Sunday, September 26, 2010

A Little History

Because the cigar box guitar is a primitive homemade instrument, there is no standard for building it.  Physical dimensions, construction techniques, or string types are limited only by the creator's imagination.

Around 1840, cigar manufacturers started packaging and shipping cigars in small, portable boxes, which were similar to what we are familiar with today.  These boxes were soon to become the vehicle for performing 'blues' music.

The earliest evidence of cigar box instruments dated from 1840 to 1860s.  The illustrated proof of such an instrument is an etching of two Civil War Soldiers at a campsite with one playing a cigar box fiddle (copyrighted in 1876). The etching, which clearly shows the cigar brand 'Figaro' on the cigar box, was created by illustrator Edwin Forbes, who worked for the Union Army. It was published in Forbes' work 'Life Stories of the Great Army'.

In addition to the etching, plans for a cigar box banjo were published by Daniel Carter Beard, co-founder of the Boy Scouts of America, in 1884 as part of 'Christmas Eve with Uncle Enos'.  These plans showed a step-by-step description for a playable 5-string fretless banjo made from a cigar box.

Most of the earliest cigar box instruments would be crude and primitive, but this is not the case for all.  Some of the fiddles built in the late 1800s were well constructed and very playable.
Cigar box guitars and fiddles were also important in the rise of jug bands and blues music.  As most of the performers were Black Americans living in southern poverty, many could not afford a 'real' instrument.  Using these, along with jugs, washboards, and harmonicas, Black musicians performed blues music during gatherings.

The Great Depression of the 1930s saw a resurgence of homemade musical instruments.  Times were hard in the American south and a popular pastime was to sit on the porch playing and singing the blues away.  Musical instruments were beyond the means of everybody, but with an old cigar box, a stick, a couple discarded wires, and a guitar came to life.  The sound coming from these crude instruments was raw and gritty, much like the lives of the people playing them, but it is a sound that is as much of our life today as it was back then.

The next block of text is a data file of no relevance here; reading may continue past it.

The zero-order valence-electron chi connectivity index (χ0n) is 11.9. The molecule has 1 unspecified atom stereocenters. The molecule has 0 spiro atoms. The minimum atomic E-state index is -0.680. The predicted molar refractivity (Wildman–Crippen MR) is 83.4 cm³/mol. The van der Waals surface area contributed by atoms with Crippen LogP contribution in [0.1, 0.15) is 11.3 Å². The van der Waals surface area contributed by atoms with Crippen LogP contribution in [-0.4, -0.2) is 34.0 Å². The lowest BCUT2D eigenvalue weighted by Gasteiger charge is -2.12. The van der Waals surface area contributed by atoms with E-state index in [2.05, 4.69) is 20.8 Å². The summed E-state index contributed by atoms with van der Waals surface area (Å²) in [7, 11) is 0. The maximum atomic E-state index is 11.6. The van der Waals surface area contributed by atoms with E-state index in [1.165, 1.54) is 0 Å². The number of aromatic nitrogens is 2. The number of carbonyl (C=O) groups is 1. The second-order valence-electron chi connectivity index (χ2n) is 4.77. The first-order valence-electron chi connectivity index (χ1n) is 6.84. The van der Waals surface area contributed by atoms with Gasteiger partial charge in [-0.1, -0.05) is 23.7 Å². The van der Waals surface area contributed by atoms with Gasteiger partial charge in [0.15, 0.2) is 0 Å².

Due to interest in jug bands and the 'do-it-yourself' culture, a modern revival of these instruments has been gathering momentum.  Modern-day cigar box guitar builder and performer interest has fueled the fire, as cigar boxes, strings, and other necessary hardware is relatively inexpensive and easy to acquire.  The creation of the modern cigar box guitar can be seen as a means for an amateur to become a luthier, and implementation of many personal touches, such as the addition of tuning machines, electronic pickups, metal resonator cones, to say nothing about 'design' of the instruments, is their stage for creation.

And, the desire of many musician's for a more primal sound is another factor supporting the Cigar Box Guitar Revolution.  Blues guitarists, in particular, have taken to the cigar box guitar in an attempt to play Delta Blues in its purest form.  The instruments can be fretted or fretless, and can be played with a bottleneck slide or 'picked'.  Either way, the sound is unique to this instrument, and it has an 'earthy' quality that takes the player and listener back in time.

It is said that Lightnin' Hopkins was one of the first performers to play a cigar box guitar, and he had this to say about it . . . "So I went ahead and made me a guitar.  I got me a cigar box, I cut me a round hole in the middle of it, take me a little piece of plank, mailed it onto that cigar box, and I got me some screen wire, and I made me a bridge back there and raised it up high enough that it would sound inside that little box, and got me a tune out of it.  I kept my tune and I played from then on."

Reference: Wikipedia, the free encyclopedia

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